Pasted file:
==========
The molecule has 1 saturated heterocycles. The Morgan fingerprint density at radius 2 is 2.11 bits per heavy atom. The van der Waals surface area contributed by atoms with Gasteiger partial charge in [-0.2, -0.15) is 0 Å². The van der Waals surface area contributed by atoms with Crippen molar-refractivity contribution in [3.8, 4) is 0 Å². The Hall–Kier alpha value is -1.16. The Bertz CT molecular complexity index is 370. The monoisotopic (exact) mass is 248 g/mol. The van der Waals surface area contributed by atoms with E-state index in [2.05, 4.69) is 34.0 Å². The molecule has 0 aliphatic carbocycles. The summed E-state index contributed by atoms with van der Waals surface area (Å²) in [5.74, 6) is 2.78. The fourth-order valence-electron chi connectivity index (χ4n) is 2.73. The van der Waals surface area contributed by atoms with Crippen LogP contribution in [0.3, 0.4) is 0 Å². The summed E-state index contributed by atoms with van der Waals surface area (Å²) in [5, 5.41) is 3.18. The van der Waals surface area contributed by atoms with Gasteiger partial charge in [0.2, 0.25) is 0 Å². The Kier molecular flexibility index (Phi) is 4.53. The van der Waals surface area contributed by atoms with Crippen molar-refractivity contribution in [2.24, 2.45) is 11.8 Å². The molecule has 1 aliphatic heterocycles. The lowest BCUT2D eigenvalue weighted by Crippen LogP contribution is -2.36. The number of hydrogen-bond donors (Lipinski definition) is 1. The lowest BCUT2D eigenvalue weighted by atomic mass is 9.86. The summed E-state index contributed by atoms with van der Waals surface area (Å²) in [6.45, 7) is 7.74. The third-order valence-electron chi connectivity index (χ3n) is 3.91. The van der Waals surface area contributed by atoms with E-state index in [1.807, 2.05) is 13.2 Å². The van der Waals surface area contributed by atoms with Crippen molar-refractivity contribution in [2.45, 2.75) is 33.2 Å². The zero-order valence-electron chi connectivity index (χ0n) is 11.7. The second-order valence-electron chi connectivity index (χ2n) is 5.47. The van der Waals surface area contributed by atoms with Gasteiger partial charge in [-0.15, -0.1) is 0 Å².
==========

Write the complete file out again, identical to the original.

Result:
The molecule has 1 saturated heterocycles. The Morgan fingerprint density at radius 2 is 2.11 bits per heavy atom. The van der Waals surface area contributed by atoms with Gasteiger partial charge in [-0.2, -0.15) is 0 Å². The van der Waals surface area contributed by atoms with Crippen molar-refractivity contribution in [3.8, 4) is 0 Å². The Hall–Kier alpha value is -1.16. The Bertz CT molecular complexity index is 370. The monoisotopic (exact) mass is 248 g/mol. The van der Waals surface area contributed by atoms with E-state index in [2.05, 4.69) is 34.0 Å². The molecule has 0 aliphatic carbocycles. The summed E-state index contributed by atoms with van der Waals surface area (Å²) in [5.74, 6) is 2.78. The fourth-order valence-electron chi connectivity index (χ4n) is 2.73. The van der Waals surface area contributed by atoms with Crippen LogP contribution in [0.3, 0.4) is 0 Å². The summed E-state index contributed by atoms with van der Waals surface area (Å²) in [5, 5.41) is 3.18. The van der Waals surface area contributed by atoms with Gasteiger partial charge in [0.2, 0.25) is 0 Å². The Kier molecular flexibility index (Phi) is 4.53. The van der Waals surface area contributed by atoms with Crippen molar-refractivity contribution in [2.24, 2.45) is 11.8 Å². The molecule has 1 aliphatic heterocycles. The lowest BCUT2D eigenvalue weighted by Crippen LogP contribution is -2.36. The number of hydrogen-bond donors (Lipinski definition) is 1. The lowest BCUT2D eigenvalue weighted by atomic mass is 9.86. The summed E-state index contributed by atoms with van der Waals surface area (Å²) in [6.45, 7) is 7.74. The third-order valence-electron chi connectivity index (χ3n) is 3.91. The van der Waals surface area contributed by atoms with E-state index in [1.807, 2.05) is 13.2 Å². The van der Waals surface area contributed by atoms with Crippen molar-refractivity contribution in [2.45, 2.75) is 33.2 Å². The zero-order valence-electron chi connectivity index (χ0n) is 11.7. The second-order valence-electron chi connectivity index (χ2n) is 5.47. The van der Waals surface area contributed by atoms with Gasteiger partial charge in [-0.15, -0.1) is 0 Å².